Many non-profits have mission statements whilst businesses have core values and universities have academic visions. Institutions everywhere make choices about the goal they want to conceive. Your firm shouldn’t be any different.
Every firm has a culture, but not all work place cultures have a positive impact on stated law firm goals and objectives.
A firm must have a positive culture that is aligned to deliver on its goals.
So, what exactly is Culture?
Culture is not values or mission statements; those are ideals, not disciplines. Culture is how we treat each other, how we talk to each other, whether or not we trust each other, and how we handle conflict. Culture is about accountability, measuring, a bias for urgency, a focus on solutions, calling it tight—saying what needs to be said—being kind and generous, acknowledging one another, and expressing appreciation.
The sense of identity created by intentional culture can provide guidance and purpose. This holds true for every firm.
Culture helps team members better understand how to work together. It lets clients see how your firm is the right fit for their needs. And while it may grow from your practice area, you do need to choose it.
In order to get started, it is important to identify what matters to you? Why did you choose your practice area? Why’d you become a lawyer? Sit with your ideas. Talk through them with your team, a like-minded colleague, or someone whose principles you admire.
Solicit feedback from people who already work at your firm – as to what to work toward or where you’re at currently. Be prepared to keep an open mind. The purpose here is to be intentional about creating a positive culture.
Down through the years, firms have used the litmus test of perks, goodies, and benefits. The assumption has always been that more cuddling leads to happier employees. Dumb! That’s analogous to saying more money can fix a broken marriage. More money might make it bearable, but it won’t fix it.
If you are in doubt, just take a look at U.S. Navy SEALs. They have one of the greatest cultures of all time and it is not because they get to bring their dog to work or have a nap room. They get stuff done, hold each other accountable, and work in unison for a common objective and they are proud of their results!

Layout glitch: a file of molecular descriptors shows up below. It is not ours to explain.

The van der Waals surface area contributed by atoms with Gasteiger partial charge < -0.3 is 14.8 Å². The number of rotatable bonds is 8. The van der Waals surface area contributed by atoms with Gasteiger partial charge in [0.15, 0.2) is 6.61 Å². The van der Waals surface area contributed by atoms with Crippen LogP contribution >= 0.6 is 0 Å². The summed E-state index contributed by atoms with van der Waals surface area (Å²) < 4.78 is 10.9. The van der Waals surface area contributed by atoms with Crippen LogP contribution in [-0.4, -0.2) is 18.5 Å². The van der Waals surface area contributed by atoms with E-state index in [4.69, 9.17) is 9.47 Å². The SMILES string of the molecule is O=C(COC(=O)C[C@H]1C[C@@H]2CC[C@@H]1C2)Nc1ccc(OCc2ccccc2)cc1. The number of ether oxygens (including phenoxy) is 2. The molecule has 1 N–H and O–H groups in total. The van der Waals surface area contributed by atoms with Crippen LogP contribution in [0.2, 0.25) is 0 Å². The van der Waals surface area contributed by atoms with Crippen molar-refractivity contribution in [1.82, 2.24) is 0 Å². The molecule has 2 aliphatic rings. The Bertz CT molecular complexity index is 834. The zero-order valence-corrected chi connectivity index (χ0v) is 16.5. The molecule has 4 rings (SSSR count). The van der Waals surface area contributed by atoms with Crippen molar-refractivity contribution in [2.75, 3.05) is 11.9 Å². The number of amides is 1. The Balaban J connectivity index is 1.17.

All relationships—be it marriage, parent-child, boss-employee—operate within a culture. Regardless of the relationship, certain ways of acting and “showing up” are permitted and acceptable and others are strictly out of bounds and inappropriate.
The problem is that the culture we currently have in our workplace relationships is rarely a culture we consciously created. Rather, the culture in our businesses is a culture we have tolerated because of a lack of courage to address the problems of back-biting, smack, cliques, excuses, blaming, silence, gossip, procrastination, missed deadlines, being late (and unprepared) for meetings, mediocrity, and doing just enough to get by.
Having said this, it is vital to consider actionable steps to building the culture you’d like to see. Consider artifacts or surface markers of culture. From employee dress to community engagement to who’s in a position of leadership – these are all artifacts. How can they support your declared values?
Remember, your firm may not be the only firm that cares about some of these values. But by actively working toward them, you can put yourself in a more unique position.
Don’t forget about your culture when it’s time to bring on new members. Include these core principles in job postings. Ask about them in interviews. Skills matter, but so does culture.
In fact, you might find you’ll have a more seamless team if everyone can rally behind the same ideas. New hires will require training regardless. And it’s far easier to train someone who’s genuinely enthusiastic about the shared vision.
Creating culture takes time and effort. And it has a huge impact – on inter-firm comradery, legacy, and who seeks you out for representation.
A plaque on the wall is not a substitute for culture but rather, the key to a great culture is creating and fostering a never-ending conversation about the “rules of the game.” The rules define the boundaries or guardrails so that everyone knows exactly how to act, how to communicate, and how to treat each other.
Culture is so important to us at Legalpedia and the businesses we own. We spend a lot of time discussing our culture principles (rules of the game). We are not interested in how talented you are (for new hires) if you are not a good fit with our culture.
Ready to make the switch? I must confess, it isn’t an easy one. But trust us at Legalpedia when we say its worth the try.
The Road Less Stupid – Keith Cunningham